Another issue that gives me serious pause is how cavalier The Doctor is at manipulating someone’s past for a specific result. This seems to fly in the face of certain “rules” of the show as established by David Whitaker and altered, but still largely upheld, by Denis Spooner (and other script editors of the show). It has always been a tenuous rule that The Doctor cannot meddle in established Earth history (read: our history) except to set right what went wrong, but he can meddle in Earth’s future and the histories of other planets. However, when he meddled in the future and histories of other planets, we are to never explicitly point out that this is what he is doing, changing history, just someone else’s history. In A Christmas Carol, and much of Series 5, we are told time can be re-written, and this episode goes a long way to illustrate it. In the pre-Deadly Assassins view of The Time Lords, preventing this type of meddling is one of the major functions of The Time Lords. Without The Time Lords, New Who has had to establish certain natural correctives for the universe. Thus, we have The Reapers in Father’s Day. We have Adelaide commit suicide in Waters of Mars. And while these episodes did create very small changes from the original timeline (as did The Aztecs, where the non-interference rule was first stated), these changes seem very personal and very inconsequential. But the general theme of not changing established events is upheld. No more. The rule looks to be dead. The only question I have: To what end has Moffat dispensed with the rule? Is he re-writing Doctor Who to suit his particular story-telling devices (with a large emphasis on time travel and manipulation) or is he setting The Eleventh Doctor up for a great, catastrophic fall. If the latter, I may find the journey worth it, if the former, I may look on The Moffat era as a collection of good stories that ultimately killed Doctor Who. Okay, so maybe that is a bit of an exaggeration, but a rule cannot be broken without consequences, and breaking a rule as big as this needs to have severe consequences. I don’t think we have seen that yet. At least when The Seventh Doctor would break the rule, we are given the impression that he took a lot of time and care to limit the damage. That he would follow the changes and alter other histories to establish the minimal amount of change to the overall timeline. While this is breaking the non-meddling rule, it is showing that there are distinct consequences to breaking it and that you must exercise a large amount of caution and put a great deal of work and thought into the change. You cannot be flippant about it, which The Eleventh Doctor is.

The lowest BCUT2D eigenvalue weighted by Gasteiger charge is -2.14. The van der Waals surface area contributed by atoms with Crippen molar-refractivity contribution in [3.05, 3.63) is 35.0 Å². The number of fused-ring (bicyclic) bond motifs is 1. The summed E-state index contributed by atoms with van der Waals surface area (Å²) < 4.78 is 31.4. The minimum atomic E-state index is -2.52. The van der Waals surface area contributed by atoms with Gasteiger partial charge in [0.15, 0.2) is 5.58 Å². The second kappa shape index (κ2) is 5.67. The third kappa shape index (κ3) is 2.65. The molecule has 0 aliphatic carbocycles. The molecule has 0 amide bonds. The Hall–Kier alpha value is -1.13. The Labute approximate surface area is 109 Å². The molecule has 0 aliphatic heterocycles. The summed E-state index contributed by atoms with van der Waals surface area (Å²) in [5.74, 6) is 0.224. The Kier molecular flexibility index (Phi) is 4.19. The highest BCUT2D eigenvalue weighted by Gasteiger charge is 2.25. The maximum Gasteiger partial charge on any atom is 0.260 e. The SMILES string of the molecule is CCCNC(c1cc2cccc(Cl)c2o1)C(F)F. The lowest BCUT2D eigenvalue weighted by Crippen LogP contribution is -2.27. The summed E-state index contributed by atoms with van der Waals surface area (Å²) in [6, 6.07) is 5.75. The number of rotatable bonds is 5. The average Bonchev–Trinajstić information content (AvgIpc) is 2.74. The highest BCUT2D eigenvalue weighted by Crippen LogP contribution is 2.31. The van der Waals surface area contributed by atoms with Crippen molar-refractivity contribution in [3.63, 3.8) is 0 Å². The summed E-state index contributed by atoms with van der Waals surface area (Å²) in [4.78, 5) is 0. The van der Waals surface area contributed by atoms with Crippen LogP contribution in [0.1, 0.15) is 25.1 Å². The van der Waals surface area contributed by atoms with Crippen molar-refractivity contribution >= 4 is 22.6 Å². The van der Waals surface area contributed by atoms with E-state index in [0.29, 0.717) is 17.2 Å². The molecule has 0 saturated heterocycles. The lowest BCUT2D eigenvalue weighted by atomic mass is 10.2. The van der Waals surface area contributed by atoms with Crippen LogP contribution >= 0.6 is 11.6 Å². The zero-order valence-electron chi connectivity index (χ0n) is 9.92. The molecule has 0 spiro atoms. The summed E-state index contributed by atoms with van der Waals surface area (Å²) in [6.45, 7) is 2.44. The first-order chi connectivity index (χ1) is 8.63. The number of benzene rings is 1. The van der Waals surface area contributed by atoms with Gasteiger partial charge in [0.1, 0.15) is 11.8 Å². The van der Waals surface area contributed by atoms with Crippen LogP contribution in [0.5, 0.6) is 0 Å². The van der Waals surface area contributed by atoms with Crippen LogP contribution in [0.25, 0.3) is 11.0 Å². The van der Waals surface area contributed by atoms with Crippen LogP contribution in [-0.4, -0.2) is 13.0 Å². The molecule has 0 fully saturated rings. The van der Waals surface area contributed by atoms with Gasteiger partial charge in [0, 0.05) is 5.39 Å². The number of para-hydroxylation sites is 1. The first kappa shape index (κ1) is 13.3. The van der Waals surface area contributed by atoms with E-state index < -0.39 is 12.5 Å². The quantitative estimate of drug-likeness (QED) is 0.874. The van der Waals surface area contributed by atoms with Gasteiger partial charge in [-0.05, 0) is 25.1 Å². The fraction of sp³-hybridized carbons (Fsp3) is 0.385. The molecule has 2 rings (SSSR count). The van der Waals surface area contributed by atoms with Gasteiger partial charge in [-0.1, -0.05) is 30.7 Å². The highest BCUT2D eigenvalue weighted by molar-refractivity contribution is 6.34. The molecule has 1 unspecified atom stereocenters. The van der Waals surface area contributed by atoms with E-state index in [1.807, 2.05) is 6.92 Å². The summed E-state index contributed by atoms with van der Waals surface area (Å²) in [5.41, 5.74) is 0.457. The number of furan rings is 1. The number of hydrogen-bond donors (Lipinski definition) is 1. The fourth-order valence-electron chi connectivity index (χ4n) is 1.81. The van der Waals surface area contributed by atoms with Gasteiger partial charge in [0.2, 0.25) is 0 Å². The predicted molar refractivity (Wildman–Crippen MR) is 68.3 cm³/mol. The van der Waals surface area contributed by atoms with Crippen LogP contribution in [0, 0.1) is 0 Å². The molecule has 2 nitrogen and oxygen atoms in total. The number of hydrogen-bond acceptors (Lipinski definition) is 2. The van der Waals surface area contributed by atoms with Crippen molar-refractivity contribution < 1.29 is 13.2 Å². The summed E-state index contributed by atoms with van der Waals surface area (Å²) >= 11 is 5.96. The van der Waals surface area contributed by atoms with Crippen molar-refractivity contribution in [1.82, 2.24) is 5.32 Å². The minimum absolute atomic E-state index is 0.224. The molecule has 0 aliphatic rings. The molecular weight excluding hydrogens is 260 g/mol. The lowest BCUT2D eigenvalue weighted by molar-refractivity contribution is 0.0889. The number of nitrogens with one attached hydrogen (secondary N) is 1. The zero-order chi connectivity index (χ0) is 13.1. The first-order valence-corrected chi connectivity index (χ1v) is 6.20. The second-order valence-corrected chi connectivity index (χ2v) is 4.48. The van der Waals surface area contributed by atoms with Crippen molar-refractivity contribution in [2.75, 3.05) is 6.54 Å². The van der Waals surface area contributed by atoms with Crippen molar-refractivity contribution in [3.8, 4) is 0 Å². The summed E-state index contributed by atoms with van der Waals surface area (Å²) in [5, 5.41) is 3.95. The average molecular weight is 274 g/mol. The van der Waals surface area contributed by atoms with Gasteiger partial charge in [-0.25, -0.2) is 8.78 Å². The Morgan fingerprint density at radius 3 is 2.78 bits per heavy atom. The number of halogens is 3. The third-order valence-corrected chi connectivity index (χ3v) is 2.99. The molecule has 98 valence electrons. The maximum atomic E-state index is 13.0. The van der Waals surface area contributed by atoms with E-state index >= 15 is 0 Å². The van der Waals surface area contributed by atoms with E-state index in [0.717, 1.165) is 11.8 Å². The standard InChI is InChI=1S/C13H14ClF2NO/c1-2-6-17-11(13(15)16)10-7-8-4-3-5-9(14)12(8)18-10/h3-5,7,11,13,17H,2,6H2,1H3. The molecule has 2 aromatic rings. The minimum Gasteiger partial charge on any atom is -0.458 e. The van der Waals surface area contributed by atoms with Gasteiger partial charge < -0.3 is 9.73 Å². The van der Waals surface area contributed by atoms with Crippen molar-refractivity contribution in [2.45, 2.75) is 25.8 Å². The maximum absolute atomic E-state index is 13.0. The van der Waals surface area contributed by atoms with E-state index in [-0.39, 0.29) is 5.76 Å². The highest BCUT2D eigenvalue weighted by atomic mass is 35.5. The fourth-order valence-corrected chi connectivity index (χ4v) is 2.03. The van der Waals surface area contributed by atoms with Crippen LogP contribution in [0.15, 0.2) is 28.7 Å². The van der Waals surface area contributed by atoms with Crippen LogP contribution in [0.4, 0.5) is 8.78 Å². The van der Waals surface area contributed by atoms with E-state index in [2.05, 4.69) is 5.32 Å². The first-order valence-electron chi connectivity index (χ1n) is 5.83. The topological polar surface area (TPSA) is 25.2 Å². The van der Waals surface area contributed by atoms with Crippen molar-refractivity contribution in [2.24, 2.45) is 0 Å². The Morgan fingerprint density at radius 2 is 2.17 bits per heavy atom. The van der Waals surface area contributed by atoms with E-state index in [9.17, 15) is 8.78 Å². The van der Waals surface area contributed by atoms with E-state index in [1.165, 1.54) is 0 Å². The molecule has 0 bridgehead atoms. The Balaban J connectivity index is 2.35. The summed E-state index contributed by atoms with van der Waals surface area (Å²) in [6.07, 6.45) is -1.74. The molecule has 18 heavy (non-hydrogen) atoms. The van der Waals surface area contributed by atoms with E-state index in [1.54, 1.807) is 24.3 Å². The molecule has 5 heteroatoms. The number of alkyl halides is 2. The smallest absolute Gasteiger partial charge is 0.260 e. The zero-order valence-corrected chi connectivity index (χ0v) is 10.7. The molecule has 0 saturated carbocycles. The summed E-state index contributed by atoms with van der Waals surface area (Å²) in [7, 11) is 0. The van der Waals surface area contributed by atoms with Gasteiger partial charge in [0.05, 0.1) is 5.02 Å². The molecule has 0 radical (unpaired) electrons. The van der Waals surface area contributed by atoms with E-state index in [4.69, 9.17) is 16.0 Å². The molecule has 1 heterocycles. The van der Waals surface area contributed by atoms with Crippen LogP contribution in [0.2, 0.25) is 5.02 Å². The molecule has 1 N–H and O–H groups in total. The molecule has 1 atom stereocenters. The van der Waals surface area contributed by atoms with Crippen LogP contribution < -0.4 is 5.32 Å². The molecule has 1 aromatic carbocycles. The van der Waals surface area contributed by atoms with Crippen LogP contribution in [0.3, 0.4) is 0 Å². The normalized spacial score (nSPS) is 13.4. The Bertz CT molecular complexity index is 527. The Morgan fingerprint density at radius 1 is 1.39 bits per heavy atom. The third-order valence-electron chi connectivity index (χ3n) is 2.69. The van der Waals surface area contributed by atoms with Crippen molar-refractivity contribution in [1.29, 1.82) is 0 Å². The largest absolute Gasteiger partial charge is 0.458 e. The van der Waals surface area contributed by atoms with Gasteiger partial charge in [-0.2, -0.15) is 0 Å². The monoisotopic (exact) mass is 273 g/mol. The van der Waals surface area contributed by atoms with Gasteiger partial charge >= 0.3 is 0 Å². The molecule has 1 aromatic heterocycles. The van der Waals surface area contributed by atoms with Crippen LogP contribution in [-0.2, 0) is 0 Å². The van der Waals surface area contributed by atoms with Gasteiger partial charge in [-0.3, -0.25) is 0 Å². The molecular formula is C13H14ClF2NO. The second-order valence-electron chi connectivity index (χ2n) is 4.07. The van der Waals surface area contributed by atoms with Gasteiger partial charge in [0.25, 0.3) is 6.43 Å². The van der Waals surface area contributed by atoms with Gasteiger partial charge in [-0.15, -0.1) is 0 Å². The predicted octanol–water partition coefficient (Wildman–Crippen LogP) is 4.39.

And just who is The Eleventh Doctor anyway? The reason I ask is because the scenes between The Doctor and old Kazran don’t seem terribly powerful except when old Kazran is caught in weakness (as when he almost hits a child). But when Kazran is strong, The Doctor has no authority over him and seems to have very little presence. This Doctor seems to relate more to children than adults, to the point that he can’t seem to command a room until he has made everyone aware of their weaknesses. You could probably win shouting matches with this Doctor. However, when The Doctor visits young Kazran, he becomes more of a big brother, an imaginary friend. He is not an authority figure, not someone you could go to for advice or strength. He is a buddy. This is most-strikingly played out when adult Kazran (the mid-twenties version) decides to not go to The Doctor for help. He goes with the stronger figure, which is his father. The stronger will bends Kazran, and it is sad to say that the stronger will is not The Doctor. This Doctor is a bit like Peter Pan, child-like, somewhat weak. And I don’t just mean that Matt Smith is a young actor. The Doctor himself is being written as child-like. There are moments of an adult shining through, but this Doctor seems to prefer the company of children. He is far enough out from The Time War to be a virtually new man (so to speak) and has an innocence that his previous two incarnations didn’t have. But this Doctor doesn’t seem to be growing up, and it makes me wonder what will happen. Steven Moffat is obviously building toward something. Will that something make The Doctor grow up?